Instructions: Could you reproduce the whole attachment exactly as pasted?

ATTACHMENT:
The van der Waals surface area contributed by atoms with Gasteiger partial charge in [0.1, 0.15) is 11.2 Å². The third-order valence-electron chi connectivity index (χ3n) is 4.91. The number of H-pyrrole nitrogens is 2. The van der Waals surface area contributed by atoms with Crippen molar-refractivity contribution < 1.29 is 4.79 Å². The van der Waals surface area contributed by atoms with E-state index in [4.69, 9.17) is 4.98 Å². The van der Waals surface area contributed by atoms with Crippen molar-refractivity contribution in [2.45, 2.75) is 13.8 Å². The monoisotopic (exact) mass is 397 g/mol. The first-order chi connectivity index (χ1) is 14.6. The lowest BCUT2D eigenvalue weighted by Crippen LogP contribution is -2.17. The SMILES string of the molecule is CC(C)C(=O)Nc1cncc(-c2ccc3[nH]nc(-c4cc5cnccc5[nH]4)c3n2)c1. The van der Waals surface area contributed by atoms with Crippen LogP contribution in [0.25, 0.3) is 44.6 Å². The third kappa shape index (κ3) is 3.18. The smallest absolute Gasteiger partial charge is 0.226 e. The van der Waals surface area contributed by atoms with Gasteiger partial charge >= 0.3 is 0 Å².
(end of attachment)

The van der Waals surface area contributed by atoms with Gasteiger partial charge in [0.1, 0.15) is 11.2 Å². The third-order valence-electron chi connectivity index (χ3n) is 4.91. The number of H-pyrrole nitrogens is 2. The van der Waals surface area contributed by atoms with Crippen molar-refractivity contribution < 1.29 is 4.79 Å². The van der Waals surface area contributed by atoms with E-state index in [4.69, 9.17) is 4.98 Å². The van der Waals surface area contributed by atoms with Crippen molar-refractivity contribution in [2.45, 2.75) is 13.8 Å². The monoisotopic (exact) mass is 397 g/mol. The first-order chi connectivity index (χ1) is 14.6. The lowest BCUT2D eigenvalue weighted by Crippen LogP contribution is -2.17. The SMILES string of the molecule is CC(C)C(=O)Nc1cncc(-c2ccc3[nH]nc(-c4cc5cnccc5[nH]4)c3n2)c1. The van der Waals surface area contributed by atoms with Crippen LogP contribution in [0.25, 0.3) is 44.6 Å². The third kappa shape index (κ3) is 3.18. The smallest absolute Gasteiger partial charge is 0.226 e. The van der Waals surface area contributed by atoms with Gasteiger partial charge >= 0.3 is 0 Å².